The spread between West Texas Intermediate (WTI) and Brent Crude oil has long been under the microscope for energy traders across the world. The past few years have seen this spread heavily favor Brent, as it has been trading at a premium to its western cousin for quite some time. But as 2013 unfolds, the spread has been steadily narrowing, much to the surprise of a number of analysts [for more crude oil news and analysis subscribe to our free newsletter].
After a disappointing sell-off in April, crude oil has finally regained some positive momentum, although not necessarily for the most positive reasons. The fossil fuel is currently sitting at a 12-month high, as it finally broke through the triple-digit barrier for the first time since September of 2012. While the riots in Egypt have certainly played a role in the rapid rise in the price of crude, the U.S. supply levels are also playing a key role behind the scenes [for more crude oil news and analysis subscribe to our free newsletter].
The first half of 2013 is officially in the books as commodity investors take a look back on a relatively eventful two quarters. While equities surged to highs never seen before, a number of commodities struggled, as analysts and investors fear that the super-cycle may be nearing its end. But while a number of high profile commodities, like gold, had a tough time this year, there were others that persisted. Below, we outline three commodities who turned in positive performances through the first six months of the year [for more commodity news and analysis subscribe to our free newsletter].
Market manipulation, especially in the commodity space, is nothing new. Hard assets like gold and silver are almost always under scrutiny for fear that large institutions are getting away with fixing the market; JP Morgan just recently escaped such charges concerning silver markets. The latest scandal has hit the European Union, as one trader has stepped forward, detailing how he (and many others) have been able to successfully manipulate Platts oil prices over the years [for more crude oil news and analysis subscribe to our free newsletter].
Backwardation is the process where near-month futures are more expensive than those expiring later in time, which creates a downward sloping curve for prices over time. It is a natural occurrence in the commodity world, but it’s still a phenomenon that traders need to be aware of. Often, a falling futures curve could mean that the market expects the commodity to take a drop in value or that it is currently overpriced [for more commodity futures news and analysis subscribe to our free newsletter].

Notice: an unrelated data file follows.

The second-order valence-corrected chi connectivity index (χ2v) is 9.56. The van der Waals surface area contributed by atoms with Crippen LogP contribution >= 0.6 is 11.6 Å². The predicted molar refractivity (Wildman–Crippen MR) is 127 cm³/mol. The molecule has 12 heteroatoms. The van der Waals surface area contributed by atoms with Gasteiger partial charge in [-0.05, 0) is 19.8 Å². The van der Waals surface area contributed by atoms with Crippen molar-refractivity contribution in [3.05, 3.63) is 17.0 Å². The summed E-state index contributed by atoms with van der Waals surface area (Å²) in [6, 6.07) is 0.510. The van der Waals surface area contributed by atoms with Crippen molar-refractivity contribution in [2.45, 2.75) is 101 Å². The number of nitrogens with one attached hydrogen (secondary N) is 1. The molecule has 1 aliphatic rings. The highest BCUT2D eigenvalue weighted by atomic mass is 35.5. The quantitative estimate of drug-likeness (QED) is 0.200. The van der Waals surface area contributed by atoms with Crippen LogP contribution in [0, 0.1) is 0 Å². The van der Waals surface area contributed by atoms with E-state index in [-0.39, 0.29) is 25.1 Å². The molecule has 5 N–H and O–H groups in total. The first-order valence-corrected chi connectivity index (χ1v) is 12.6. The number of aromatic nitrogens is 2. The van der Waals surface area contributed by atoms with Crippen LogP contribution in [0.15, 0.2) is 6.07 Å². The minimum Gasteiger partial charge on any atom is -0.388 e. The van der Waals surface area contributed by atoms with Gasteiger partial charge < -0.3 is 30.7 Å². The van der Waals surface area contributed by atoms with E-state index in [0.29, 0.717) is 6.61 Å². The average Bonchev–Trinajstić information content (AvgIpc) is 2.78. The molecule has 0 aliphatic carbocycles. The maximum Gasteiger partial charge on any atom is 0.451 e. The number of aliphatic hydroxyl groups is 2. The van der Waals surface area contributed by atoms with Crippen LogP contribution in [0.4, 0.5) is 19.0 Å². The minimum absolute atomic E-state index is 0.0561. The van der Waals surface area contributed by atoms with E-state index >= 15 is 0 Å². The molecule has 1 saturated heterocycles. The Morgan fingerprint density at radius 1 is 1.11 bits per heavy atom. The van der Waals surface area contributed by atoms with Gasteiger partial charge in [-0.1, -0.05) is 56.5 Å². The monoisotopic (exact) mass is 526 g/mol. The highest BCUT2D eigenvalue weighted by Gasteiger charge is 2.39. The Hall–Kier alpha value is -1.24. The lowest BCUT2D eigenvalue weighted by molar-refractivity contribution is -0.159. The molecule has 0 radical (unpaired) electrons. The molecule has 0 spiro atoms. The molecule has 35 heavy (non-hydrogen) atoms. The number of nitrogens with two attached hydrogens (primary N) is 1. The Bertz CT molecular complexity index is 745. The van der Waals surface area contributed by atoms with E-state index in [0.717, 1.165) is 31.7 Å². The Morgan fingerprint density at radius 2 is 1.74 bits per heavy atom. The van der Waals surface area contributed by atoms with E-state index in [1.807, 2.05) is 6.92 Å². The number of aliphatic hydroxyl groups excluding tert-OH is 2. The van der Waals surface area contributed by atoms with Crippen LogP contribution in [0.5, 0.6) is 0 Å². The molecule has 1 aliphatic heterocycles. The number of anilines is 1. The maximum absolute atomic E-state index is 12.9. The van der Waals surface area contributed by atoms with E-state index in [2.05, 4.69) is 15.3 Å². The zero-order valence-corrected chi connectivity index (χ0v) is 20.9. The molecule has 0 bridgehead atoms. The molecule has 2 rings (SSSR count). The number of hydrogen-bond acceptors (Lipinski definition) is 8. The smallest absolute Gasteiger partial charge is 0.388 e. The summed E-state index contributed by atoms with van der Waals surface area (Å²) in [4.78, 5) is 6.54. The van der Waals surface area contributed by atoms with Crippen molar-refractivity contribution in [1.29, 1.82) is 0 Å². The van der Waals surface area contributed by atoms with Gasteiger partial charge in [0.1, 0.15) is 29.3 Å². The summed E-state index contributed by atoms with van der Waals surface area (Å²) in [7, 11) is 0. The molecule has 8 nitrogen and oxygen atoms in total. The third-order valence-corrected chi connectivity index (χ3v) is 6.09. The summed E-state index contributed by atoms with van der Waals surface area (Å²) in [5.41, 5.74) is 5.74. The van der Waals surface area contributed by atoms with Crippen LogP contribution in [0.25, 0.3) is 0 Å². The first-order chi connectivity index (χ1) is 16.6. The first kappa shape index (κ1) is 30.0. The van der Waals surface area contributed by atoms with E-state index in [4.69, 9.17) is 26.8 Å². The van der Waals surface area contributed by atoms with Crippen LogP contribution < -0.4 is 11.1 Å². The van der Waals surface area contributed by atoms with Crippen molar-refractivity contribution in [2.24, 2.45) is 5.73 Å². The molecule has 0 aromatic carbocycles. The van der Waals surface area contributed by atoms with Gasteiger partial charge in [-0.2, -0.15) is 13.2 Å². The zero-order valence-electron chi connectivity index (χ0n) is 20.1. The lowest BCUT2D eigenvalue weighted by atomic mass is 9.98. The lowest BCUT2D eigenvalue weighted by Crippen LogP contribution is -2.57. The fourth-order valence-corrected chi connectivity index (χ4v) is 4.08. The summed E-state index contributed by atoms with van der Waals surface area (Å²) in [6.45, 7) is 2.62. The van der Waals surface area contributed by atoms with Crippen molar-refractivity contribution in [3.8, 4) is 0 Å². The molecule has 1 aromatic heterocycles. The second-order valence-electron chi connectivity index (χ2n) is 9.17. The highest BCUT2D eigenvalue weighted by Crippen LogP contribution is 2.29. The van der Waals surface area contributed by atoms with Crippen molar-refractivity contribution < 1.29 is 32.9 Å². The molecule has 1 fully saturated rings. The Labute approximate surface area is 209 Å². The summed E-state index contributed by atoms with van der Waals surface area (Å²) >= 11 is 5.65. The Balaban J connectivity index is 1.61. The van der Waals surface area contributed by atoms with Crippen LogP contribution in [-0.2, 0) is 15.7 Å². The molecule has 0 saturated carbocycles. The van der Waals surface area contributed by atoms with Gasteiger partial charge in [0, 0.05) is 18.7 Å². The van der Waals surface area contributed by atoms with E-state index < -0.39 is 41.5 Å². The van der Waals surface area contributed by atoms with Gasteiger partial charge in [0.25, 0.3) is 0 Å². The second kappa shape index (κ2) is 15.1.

Hydraulic fracturing, or “fracking”, has become one of the fastest-growing methods for tapping into abundant shale reserves held within the U.S. The process works by pumping fracturing fluids-like slickwater, gel or foam–into a wellbore at a sufficient enough rate to fracture the rocks below. When these fractures occur, the operator injects proppants into the well to prevent the fractures from closing when the fluid pressure is reduced. And finally, oil and gas leak from the fractures into the well for extraction. But the revolutionary process is not without its drawbacks, as many criticize the side effects caused from fracking. Below, we outline the case against fracking and why a number of people have rallied against this rapidly-developing energy extraction method [for more fracking news and analysis subscribe to our free newsletter].
With the largest single day drop in gold prices dominating the headlines, many consumers have overlooked crude oil’s significant fall in prices as of late. Even without the decline earlier this week, crude has been relatively weak as of late, with few expecting this to change soon. It seems that the pressure keeping prices at bay is only expected to rise in the coming months and years as this commodity may be slowly losing its dominance [for more oil news and analysis subscribe to our free newsletter].
Backwardation and contango are two phenomena that define the futures industry of the commodity world. Though the terms have come handcuffed with a negative connotation, those who understand how they work should not sweat their existence. Backwardation is the process by which near month futures are more expensive than those expiring further into the future, creating a downward sloping curve for future prices over time. Contango, simply, has the opposite impact [for more commodity news and analysis subscribe to our free newsletter].
The U.S. has long dominated crude oil consumption around the world, as the insatiable need for the fossil fuel has long powered the economy. According to EIA estimates, the U.S. gobbles up around 18.9 million barrels of oil each day, or about 7 billion per year, the highest such figures in the world. While the nation may be close to supporting itself in terms of domestic oil production, it still will not change the fact that the U.S. relies more heavily on crude than any other country in the world [for more oil news subscribe to our free newsletter].